What do they see?
I was at a spa a couple of days ago enjoying wonderful treatments including a facial. The staff and
treatments were excellent.
But when I lay down on the treatment table and looked up at the ceiling there was a big water stain on one of the ceiling tiles.
Now the stain would be easy for the staff to ignore or miss – they aren’t looking up. But their customers are!
The stain stands out and takes away from all the good things this spa had put in place to create a great spa experience.
Worse when something stands out in a negative way like that, our brains automatically creates a negative thought association.
For example – what else isn’t being maintained? Or the overall impression of the business decreases.
And the negative association happens at an unconscious level – the customer may or may not be aware of it, but they will base their future decisions on the negative association!
I had a similar experience at a high end hair salon (stain on the ceiling). Every single person when they are getting their hair washed looks up at the ceiling.
Is it an issue? Absolutely! But it may not show up as important to the business owners or staff because they aren’t seeing it – they are not the ones getting their hair washed and looking at the ceiling.
This is true in every business. For example if you are walking into a restaurant and you see a dirty entrance way – are you going to eat there? Probably not!
You may get regulars who have gone so often to the restaurant that they overlook the dirty entranceway, but you are turning away a lot of new potential customers.
What is the unconscious negative association of a dirty entranceway to a restaurant?
My brain wonders automatically goes to wondering how clean the rest of the restaurant and kitchen are – do I want my food prepared in a dirty place?
Another example is a stained carpet in a pharmacy. Even if you know the carpet is clean (because it is cleaned regularly) if there is a stain that will not come out, what the customers see is a dirty carpet – and the unconscious association is if it is dirty is that it is unhealthy.
Who wants to shop or pick up prescriptions from an unhealthy pharmacy!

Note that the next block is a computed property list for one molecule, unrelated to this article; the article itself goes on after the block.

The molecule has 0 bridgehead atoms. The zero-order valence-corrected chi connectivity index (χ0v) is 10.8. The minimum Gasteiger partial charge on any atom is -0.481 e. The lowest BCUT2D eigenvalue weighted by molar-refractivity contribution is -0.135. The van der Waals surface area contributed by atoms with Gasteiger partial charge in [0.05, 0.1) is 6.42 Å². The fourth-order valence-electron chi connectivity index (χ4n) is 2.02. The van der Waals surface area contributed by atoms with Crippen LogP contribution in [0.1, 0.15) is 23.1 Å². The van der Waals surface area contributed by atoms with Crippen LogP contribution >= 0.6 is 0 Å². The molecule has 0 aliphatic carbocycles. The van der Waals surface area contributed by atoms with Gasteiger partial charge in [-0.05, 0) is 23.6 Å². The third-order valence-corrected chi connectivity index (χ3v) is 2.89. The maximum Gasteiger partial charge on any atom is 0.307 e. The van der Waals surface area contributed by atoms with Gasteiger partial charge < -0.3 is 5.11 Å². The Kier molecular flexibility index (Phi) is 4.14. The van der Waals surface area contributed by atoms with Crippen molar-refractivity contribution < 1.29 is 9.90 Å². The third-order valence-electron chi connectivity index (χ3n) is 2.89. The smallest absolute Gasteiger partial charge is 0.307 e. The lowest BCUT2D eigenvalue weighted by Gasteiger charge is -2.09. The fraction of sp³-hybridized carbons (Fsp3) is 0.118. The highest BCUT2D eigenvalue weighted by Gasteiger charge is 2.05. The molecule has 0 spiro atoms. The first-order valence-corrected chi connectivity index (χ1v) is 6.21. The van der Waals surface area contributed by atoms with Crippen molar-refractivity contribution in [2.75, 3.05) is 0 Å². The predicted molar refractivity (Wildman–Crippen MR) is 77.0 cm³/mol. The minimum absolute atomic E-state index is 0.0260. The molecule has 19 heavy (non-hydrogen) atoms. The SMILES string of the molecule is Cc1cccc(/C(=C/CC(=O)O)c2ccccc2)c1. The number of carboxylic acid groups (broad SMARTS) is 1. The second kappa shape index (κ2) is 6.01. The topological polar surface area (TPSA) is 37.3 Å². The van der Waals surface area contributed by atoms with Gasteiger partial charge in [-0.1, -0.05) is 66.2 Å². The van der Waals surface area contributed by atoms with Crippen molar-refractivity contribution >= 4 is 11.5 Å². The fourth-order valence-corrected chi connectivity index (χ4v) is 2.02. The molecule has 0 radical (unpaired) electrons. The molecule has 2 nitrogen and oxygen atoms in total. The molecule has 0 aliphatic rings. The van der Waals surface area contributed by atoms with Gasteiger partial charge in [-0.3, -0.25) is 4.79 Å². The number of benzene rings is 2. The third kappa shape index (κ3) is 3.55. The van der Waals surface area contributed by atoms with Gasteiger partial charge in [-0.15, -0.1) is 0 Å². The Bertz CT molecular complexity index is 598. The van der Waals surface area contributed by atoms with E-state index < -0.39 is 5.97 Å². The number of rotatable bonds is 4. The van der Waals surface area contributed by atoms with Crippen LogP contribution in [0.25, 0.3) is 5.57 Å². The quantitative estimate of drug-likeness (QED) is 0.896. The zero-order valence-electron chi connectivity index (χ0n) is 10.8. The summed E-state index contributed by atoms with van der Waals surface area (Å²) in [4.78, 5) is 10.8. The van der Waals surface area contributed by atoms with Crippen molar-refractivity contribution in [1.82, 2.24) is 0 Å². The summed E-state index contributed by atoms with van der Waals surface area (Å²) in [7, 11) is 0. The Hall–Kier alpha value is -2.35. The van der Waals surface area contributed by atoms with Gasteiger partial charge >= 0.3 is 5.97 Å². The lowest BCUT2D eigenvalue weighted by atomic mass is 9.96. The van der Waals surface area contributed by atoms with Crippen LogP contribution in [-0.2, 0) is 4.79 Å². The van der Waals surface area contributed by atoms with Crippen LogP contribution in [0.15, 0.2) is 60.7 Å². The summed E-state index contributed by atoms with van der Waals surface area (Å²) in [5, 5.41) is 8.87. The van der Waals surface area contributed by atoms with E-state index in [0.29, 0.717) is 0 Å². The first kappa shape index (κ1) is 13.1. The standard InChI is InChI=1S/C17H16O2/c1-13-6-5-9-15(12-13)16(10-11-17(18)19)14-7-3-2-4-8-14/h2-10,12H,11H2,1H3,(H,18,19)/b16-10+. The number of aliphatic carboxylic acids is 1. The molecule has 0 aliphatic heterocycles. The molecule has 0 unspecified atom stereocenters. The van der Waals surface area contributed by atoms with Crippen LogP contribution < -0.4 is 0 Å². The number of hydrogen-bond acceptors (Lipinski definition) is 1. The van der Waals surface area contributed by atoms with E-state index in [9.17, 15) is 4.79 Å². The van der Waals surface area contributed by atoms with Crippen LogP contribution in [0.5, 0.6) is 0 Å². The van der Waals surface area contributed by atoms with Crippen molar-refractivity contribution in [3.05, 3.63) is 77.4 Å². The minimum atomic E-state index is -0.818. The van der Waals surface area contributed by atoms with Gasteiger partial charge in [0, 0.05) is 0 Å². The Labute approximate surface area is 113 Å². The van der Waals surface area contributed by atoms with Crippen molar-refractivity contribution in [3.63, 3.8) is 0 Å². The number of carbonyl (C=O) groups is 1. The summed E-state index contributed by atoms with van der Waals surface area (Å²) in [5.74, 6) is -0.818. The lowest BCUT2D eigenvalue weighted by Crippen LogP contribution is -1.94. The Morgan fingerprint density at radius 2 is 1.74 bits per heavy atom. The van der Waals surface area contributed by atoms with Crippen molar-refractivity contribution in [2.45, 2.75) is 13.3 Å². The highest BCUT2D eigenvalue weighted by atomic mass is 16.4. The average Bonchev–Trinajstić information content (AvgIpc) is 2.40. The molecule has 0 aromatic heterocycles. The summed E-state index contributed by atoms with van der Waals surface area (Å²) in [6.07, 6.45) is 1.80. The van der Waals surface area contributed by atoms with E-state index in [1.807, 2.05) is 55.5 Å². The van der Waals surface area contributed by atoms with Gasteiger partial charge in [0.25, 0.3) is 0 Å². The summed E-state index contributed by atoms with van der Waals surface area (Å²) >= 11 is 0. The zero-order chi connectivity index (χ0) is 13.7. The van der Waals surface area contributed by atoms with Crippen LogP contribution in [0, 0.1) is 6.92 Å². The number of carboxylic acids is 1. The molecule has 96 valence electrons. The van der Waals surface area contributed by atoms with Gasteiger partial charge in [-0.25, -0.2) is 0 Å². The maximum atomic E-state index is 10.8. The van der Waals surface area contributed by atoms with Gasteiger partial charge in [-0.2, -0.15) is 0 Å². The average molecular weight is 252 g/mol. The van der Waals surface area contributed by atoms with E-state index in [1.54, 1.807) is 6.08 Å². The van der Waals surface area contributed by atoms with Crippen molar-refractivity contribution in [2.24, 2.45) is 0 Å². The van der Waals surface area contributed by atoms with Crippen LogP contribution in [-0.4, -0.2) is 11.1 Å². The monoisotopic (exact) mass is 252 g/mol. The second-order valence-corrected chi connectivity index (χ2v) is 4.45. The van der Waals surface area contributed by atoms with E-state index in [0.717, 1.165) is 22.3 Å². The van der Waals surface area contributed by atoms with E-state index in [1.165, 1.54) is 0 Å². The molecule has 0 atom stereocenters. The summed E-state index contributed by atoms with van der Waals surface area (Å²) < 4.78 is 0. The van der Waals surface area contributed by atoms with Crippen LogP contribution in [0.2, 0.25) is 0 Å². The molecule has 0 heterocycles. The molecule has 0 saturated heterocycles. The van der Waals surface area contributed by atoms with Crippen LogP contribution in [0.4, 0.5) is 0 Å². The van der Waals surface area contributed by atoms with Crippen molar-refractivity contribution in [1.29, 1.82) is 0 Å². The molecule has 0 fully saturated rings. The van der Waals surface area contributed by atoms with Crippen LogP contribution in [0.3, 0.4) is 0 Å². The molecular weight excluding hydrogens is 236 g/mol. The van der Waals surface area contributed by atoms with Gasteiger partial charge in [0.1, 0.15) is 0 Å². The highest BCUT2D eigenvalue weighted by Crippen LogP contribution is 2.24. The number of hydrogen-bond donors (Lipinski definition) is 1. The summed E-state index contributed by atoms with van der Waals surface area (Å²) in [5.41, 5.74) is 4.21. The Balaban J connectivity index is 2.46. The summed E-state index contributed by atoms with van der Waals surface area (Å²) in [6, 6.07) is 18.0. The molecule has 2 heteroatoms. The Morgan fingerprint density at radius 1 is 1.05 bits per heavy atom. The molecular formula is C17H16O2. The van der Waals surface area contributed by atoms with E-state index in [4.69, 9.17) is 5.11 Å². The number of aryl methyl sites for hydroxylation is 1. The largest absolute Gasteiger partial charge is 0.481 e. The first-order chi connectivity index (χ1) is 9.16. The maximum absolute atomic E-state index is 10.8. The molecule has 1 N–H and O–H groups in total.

How about with a residential carpet cleaning business? What does the truck, equipment or service personnel look like? Do they look professional and clean?
Cleaning carpets is a dirty job but it’s important that you show up at your last job of the day the same way you show up at the first job.
No one wants to let someone into their home if they (or the equipment) look filthy. It looks like you are bringing dirt into the home rather than taking it out of it!
Take a look at things such as awnings, windows, posters, vehicles and signs – are they in good shape?
Are they clean? Is the shape they are in reflective of the business?
The challenge is being able to look at your business through your customers’ eyes on a regular basis.
We become blind to our environment because we see it every day, and we see if from the activities we are focused on doing in our business.
Every experience your customers have with your business either reinforces or takes away from the value you are providing (and impacts what your customers are making their buying decisions on).
Take a look at your business (and involve your team!). Are there areas of your business that do not represent your business? What can you do to improve it?
Recommendation: Do a monthly review of your business (with your team) role playing as a customer.
Literally go through the whole experience of someone doing business with your company from start to finish – what stands out that may take away from the perceived value of your business. How can you improve it?
You may be losing business that you are not even aware of simply because of your customers’ unconscious negative associations – and they are usually from things that are simple to change.